The purchase and sale process

Supplement - Mergers and Acquisitions Guide

You’ll have a different perspective depending on what side of the table you are on for an M&A deal.


As a growing land care professional, sometimes we run into situations where there seems to be a good deal on the horizon and the idea of purchasing a competitor is appealing. Depending on what stage you are in life, selling your firm might also be appealing. But how is it done? As in any large decision, no matter who you ask, they’ll have an opinion.

Problem: If those opinions don’t come from qualified professionals, they can be drastically wrong and end up costing you a lot of money in terms of purchase price, payouts and or taxes. Solution: You need to consult a good lawyer or CPA who specializes in merger and acquisition structuring. These professionals can be expensive, so we recommend you familiarize yourself with the process so you can communicate your vision before you seek out this advice.

Let’s do a run-down of how the process works:


Buyer’s perspective

Confidentiality agreement/info request

  • Avoid risk of competitors trying to steal the deal or driving up the price if it became known the seller was selling the business.
  • Need to know more information about seller’s business strengths & weaknesses, (e.g., personnel, customers, equipment).

Letter of intent / due diligence (D/D)

  • Agree on major deal points such as price and structure of proposed deal (stock or asset purchase transaction).
  • Verify accuracy of seller’s financial and non-financial information about the business.
  • Timing, access to records, cost and proper talent to conduct D/D.

Financing the deal

  • Small down payment as possible to reduce risk of loss.
  • Pay balance over long period at low interest rate.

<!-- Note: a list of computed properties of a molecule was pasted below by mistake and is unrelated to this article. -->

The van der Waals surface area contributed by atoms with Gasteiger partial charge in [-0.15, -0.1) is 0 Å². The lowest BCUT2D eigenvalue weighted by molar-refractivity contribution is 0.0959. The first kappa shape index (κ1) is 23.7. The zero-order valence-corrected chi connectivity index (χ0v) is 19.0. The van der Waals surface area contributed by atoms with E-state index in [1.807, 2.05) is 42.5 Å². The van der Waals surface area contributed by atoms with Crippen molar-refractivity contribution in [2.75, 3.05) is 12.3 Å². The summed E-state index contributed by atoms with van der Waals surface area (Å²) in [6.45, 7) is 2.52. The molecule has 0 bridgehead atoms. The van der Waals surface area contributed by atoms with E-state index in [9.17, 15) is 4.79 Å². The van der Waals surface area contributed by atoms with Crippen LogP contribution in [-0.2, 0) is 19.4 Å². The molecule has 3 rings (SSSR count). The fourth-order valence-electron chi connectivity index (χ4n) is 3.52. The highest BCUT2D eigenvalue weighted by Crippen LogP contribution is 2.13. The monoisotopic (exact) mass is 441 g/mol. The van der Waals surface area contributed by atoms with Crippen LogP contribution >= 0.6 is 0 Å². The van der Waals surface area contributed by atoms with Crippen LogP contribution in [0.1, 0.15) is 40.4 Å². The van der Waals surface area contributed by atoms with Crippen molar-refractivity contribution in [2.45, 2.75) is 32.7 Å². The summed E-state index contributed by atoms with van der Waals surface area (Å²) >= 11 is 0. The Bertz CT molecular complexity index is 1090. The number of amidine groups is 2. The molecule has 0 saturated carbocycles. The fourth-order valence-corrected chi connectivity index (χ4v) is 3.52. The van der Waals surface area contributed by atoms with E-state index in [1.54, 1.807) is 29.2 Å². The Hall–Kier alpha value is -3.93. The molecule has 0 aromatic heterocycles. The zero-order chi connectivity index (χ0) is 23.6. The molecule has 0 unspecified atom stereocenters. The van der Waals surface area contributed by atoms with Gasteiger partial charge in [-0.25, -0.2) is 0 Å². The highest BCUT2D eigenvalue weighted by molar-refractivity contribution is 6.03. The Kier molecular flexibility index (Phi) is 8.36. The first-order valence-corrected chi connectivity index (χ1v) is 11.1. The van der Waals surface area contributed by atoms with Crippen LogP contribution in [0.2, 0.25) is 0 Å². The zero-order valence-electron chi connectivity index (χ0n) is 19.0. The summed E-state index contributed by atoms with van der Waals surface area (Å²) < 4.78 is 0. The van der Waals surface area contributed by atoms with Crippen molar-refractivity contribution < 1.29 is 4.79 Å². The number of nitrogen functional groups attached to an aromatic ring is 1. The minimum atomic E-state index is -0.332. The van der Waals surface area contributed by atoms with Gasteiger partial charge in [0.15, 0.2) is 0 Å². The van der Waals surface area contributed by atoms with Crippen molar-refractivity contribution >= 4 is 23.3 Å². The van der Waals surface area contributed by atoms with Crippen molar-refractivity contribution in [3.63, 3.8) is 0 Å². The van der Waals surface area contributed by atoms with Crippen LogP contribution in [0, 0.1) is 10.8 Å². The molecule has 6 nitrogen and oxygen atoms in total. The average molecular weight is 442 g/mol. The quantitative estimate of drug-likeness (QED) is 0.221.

• Use bank and/or investor money.
  • Use future earnings of seller’s business to pay balance due seller.

Purchase and sale contract

  • Want as many representations and warranties as to all aspects of the business being purchased.
  • Want seller to retain all liabilities prior to closing the deal.
  • Want to eliminate any chance of risk for items not discovered during D/D.
  • Want to withhold 10-20 percent of the purchase price in escrow for the first one to two years after closing.

Other considerations

  • Any employees not being retained.
  • Is the seller’s office lease being assumed?

Closing the deal

  • Ensure any open issues are satisfied and free/clear title to business is conveyed.


Seller’s perspective

Confidentiality agreement/info request

  • Ensure trade secrets and customer lists are protected and not stolen by buyer.
  • Give as little information as possible other than positive aspects of business.
  • Keep lawyers and accountants fees in check given deal may not proceed.

Letter of intent (LOI)/due diligence (D/D)

  • Agree on major deal points (same as buyer).
  • Posture business for highest valuation.
  • Negotiate and minimize volume of business records to provide under D/D
  • Give buyer short window to do D/D.
  • Seek break-up fee from buyer if LOI is terminated by buyer after D/D process.

Financing the deal

  • Large cash down payment as possible in case business stalls after selling.
  • Obtain guarantees and collateral to secure purchase price being paid over time.
  • Don't act as a bank for a buyer. If so, then short period and high rate of interest.

Purchase and sale contract

  • Give few representations and warranties about the business and make them precise and narrow in scope.
  • Make sale of assets on “AS IS” basis.
  • Provide as little indemnification as possible on potential contract breaches
  • Reduce or eliminate any proposed escrow holdback from the purchase price.
  • Shift as many business liabilities to seller post-closing.

Other considerations

  • Negotiate L/T employment agreement.
  • Employee liability for any terminated.

Closing the deal

  • Ensure buyer cannot terminate deal before closing, get the money.



Prior to embarking on a large decision such as this, the land care professional should understand the elements of how a purchase or sale is crafted then consult a qualified CPA and attorney to help guide him through the process.


Daniel S. Gordon is a CPA and John P. Corrigan is an Attorney, MBA and CPA who are both directors of Turfbooks, an accounting firm that specializes in accounting, as well as mergers and acquisitions for land care professionals nationwide.